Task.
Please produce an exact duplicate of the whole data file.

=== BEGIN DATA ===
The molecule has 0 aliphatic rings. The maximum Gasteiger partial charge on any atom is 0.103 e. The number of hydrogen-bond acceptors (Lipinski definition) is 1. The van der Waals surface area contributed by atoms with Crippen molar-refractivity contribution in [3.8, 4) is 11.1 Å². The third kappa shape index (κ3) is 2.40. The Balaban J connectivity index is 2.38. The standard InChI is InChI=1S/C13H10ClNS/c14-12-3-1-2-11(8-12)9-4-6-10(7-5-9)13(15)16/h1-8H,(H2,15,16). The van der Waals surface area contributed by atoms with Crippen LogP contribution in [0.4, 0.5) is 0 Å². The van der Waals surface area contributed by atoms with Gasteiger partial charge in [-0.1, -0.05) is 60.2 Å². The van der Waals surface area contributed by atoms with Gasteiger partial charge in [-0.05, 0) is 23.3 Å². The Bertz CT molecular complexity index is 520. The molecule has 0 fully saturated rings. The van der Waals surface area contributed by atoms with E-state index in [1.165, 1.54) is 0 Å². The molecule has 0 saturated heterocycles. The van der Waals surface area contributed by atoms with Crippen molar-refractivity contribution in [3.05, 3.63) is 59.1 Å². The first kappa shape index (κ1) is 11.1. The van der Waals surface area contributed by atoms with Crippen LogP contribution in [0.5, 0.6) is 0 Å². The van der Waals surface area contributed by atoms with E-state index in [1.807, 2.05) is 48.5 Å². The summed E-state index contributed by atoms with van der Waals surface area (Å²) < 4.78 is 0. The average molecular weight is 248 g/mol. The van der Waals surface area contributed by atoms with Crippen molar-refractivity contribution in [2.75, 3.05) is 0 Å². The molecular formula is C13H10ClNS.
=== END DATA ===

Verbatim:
The molecule has 0 aliphatic rings. The maximum Gasteiger partial charge on any atom is 0.103 e. The number of hydrogen-bond acceptors (Lipinski definition) is 1. The van der Waals surface area contributed by atoms with Crippen molar-refractivity contribution in [3.8, 4) is 11.1 Å². The third kappa shape index (κ3) is 2.40. The Balaban J connectivity index is 2.38. The standard InChI is InChI=1S/C13H10ClNS/c14-12-3-1-2-11(8-12)9-4-6-10(7-5-9)13(15)16/h1-8H,(H2,15,16). The van der Waals surface area contributed by atoms with Crippen LogP contribution in [0.4, 0.5) is 0 Å². The van der Waals surface area contributed by atoms with Gasteiger partial charge in [-0.1, -0.05) is 60.2 Å². The van der Waals surface area contributed by atoms with Gasteiger partial charge in [-0.05, 0) is 23.3 Å². The Bertz CT molecular complexity index is 520. The molecule has 0 fully saturated rings. The van der Waals surface area contributed by atoms with E-state index in [1.165, 1.54) is 0 Å². The molecule has 0 saturated heterocycles. The van der Waals surface area contributed by atoms with Crippen molar-refractivity contribution in [3.05, 3.63) is 59.1 Å². The first kappa shape index (κ1) is 11.1. The van der Waals surface area contributed by atoms with Crippen LogP contribution in [0.5, 0.6) is 0 Å². The van der Waals surface area contributed by atoms with E-state index in [1.807, 2.05) is 48.5 Å². The summed E-state index contributed by atoms with van der Waals surface area (Å²) < 4.78 is 0. The average molecular weight is 248 g/mol. The van der Waals surface area contributed by atoms with Crippen molar-refractivity contribution in [2.75, 3.05) is 0 Å². The molecular formula is C13H10ClNS.